MILLET GROATS CHOCOLATE CREME WITH CRANBERRY MOUSSE
       
      Today I would like to share with you the recipe for the best chocolate crème I have ever eaten. It is thick, smooth and very chocolaty in flavour and colour. Despite the chocolate, the dessert isn't too sweet. But if somebody thinks that it is, I recommend serving it with slightly sour fruit mousse. You can use cherries, currants or cranberries. You will make an unusually yummy arrangement and your dessert will look beautiful.

      My children were delighted with this dessert. I told them about the fact it had been made with millet groats after they had eaten it, and ... they didn't believe me. Next time I will prepare the millet groats crème with a double portion of ingredients.

      Ingredients (for 4 people)
      chocolate crème
      100g of millet groats
      200g of dark chocolate
      1 tablespoon of dark cocoa
      250ml of almond milk
      fruit mousse
      250g of fresh cranberries
      juice and peel of one orange
      half a teaspoon of grated ginger
      4 tablespoons of brown sugar

      Boil the millet groats in salty water and drain them. Melt the chocolate in a bain-marie. Blend the millet groats, chocolate, cocoa and milk very thoroughly until you have very smooth crème. Pour the milk in gradually to make the right consistency of your desert. Prepare the fruit mousse. Put the washed cranberries, ginger, juice orange peel and sugar into a pot. Boil until the fruits are soft. Blend. Put the chocolate crème into some small bowls. Put the fruit mousse on top. Decorate with peppermint leaves. Serve at once or chilled.

      Enjoy your meal!


    • By ChristysConfections
      I am trying to find boxes like these pictured below, with matching candy trays and candy pads. They are about the size of a piece of paper and about 2-2 1/2 inches high. Haven’t had any luck finding them domestically. Anyone else use something like these? How do you store/package your bulk chocolates?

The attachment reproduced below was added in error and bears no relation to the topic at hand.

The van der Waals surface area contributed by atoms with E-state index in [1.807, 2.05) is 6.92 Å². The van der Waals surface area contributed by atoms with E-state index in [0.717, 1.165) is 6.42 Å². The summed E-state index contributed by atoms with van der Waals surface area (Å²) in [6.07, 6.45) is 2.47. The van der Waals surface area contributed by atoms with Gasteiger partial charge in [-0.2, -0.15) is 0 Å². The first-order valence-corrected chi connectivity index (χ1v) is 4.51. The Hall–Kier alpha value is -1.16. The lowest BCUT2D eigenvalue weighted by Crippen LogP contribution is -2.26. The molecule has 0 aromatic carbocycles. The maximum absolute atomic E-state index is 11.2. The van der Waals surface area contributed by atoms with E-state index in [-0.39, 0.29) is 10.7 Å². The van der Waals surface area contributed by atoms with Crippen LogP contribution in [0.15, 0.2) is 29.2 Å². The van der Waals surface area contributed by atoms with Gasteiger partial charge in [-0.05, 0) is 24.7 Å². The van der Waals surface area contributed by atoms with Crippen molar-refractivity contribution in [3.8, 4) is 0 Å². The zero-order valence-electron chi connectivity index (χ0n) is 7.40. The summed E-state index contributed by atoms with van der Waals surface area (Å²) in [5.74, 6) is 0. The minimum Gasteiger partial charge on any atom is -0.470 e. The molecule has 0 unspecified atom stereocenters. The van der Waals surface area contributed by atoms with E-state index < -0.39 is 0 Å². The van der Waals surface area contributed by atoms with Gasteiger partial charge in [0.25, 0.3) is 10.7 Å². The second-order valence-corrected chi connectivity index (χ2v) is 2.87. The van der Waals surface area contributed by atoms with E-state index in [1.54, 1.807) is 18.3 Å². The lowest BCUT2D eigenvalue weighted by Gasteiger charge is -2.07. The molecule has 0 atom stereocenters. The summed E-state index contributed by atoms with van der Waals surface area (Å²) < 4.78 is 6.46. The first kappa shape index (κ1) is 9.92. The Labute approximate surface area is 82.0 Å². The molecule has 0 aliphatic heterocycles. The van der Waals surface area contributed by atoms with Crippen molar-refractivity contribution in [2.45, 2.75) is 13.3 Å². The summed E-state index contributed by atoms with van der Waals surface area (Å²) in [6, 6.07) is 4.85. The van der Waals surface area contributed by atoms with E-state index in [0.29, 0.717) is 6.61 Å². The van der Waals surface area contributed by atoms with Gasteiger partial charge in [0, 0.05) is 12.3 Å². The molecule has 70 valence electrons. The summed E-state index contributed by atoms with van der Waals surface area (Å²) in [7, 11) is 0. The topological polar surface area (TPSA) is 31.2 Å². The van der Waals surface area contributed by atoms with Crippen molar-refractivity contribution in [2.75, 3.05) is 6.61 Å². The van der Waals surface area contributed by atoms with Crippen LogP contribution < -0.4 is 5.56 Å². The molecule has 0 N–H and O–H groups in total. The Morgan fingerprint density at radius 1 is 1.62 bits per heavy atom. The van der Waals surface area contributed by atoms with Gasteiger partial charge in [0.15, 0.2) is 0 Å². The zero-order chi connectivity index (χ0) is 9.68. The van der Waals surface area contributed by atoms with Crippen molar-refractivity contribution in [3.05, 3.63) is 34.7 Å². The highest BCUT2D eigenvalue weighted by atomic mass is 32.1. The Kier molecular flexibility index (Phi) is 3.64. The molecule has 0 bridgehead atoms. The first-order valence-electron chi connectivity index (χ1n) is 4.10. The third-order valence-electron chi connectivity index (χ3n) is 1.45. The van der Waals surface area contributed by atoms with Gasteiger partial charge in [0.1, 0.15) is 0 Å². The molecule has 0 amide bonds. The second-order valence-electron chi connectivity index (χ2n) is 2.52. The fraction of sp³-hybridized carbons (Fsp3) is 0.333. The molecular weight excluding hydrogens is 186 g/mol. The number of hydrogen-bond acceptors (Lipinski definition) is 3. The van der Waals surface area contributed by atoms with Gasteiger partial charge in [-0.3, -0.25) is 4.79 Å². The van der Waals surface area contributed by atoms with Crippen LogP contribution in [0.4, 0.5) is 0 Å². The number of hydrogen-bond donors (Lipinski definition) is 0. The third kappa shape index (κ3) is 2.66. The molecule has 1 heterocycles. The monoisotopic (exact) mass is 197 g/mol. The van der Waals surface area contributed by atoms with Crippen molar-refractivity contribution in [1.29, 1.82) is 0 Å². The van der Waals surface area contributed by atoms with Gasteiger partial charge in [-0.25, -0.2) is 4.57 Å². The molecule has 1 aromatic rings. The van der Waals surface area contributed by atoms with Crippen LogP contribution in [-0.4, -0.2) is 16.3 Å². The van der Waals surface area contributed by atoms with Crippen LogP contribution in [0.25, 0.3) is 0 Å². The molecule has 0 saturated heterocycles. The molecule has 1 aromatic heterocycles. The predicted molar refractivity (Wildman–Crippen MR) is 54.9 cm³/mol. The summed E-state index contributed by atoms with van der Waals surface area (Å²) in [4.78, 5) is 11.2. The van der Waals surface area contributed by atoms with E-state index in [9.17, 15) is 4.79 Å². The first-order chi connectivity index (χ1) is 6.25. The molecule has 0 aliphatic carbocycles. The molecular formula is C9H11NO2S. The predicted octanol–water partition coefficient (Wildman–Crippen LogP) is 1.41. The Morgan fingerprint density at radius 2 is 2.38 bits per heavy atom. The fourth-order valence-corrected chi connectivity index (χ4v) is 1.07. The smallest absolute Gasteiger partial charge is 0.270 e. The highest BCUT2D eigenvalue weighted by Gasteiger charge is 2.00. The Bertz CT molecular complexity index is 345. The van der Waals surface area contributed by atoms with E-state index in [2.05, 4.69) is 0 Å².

• By pastrygirl
      Has anyone used the chocolate pump that TCF offers?  https://www.tcfsales.com/products/c115-mol-d'art-melters/
       
      I'd like to increase both production and efficiency, so I'm looking at a 20-24kg melter, the pump, and possibly an EZ temper as an upgrade from a 6kg melter, a bunch of bowls and a ladle.
       
      What do other chocolatiers think?  I doubt I'll jump right into 24kg at a time, but I figure might as well have the capacity since it is the same footprint as the 12kg melter.  The pump would save a lot of time with molding, provided it doesn't clog up or over-temper the chocolate - is a stray chunk going to cause havoc?  And if it is a full 24kg, that's a lot of chocolate to hand-temper, so much heavy stirring.  Would the pump be able to mix in EZ Temper silk and make tempering virtually hands-free?
       
      thanks!
       
       
    • By MrJonathanGreen40
      One of my friends is leaving for Spain next week, and I’m planning to surprise her with a party before she leaves. Since she’s a huge lover of sweets, I decided to buy her a cake. I don’t know where to start looking, but my brother suggested that I buy from this online provider of custom cakes. I checked their website, and I think they have cakes that my friend will love. I haven’t bought anything yet because I want to be 100% sure that their cakes are truly excellent. Do you have any idea how I should examine cakes through the Internet? What are the things that I must take into consideration? Thanks!
    • By jedovaty
      Hi:
       
      I'm making some homemade peanut butter cups, but shaping them like bon bons instead.  I don't have bon bon molds, so instead I'm dipping the peanut butter centers into tempered chocolate.  As the chocolate coating sets, it contracts and my soft peanut butter center squirts out a little.  Is there a way to prevent this, or do I need to do a second dipping?  I've tried with both frozen and room temp centers (although peanut butter with a little vanilla, salt, and powdered sugar doesn't seem to freeze at all).
  • Recently Browsing   0 members

    No registered users viewing this page.

×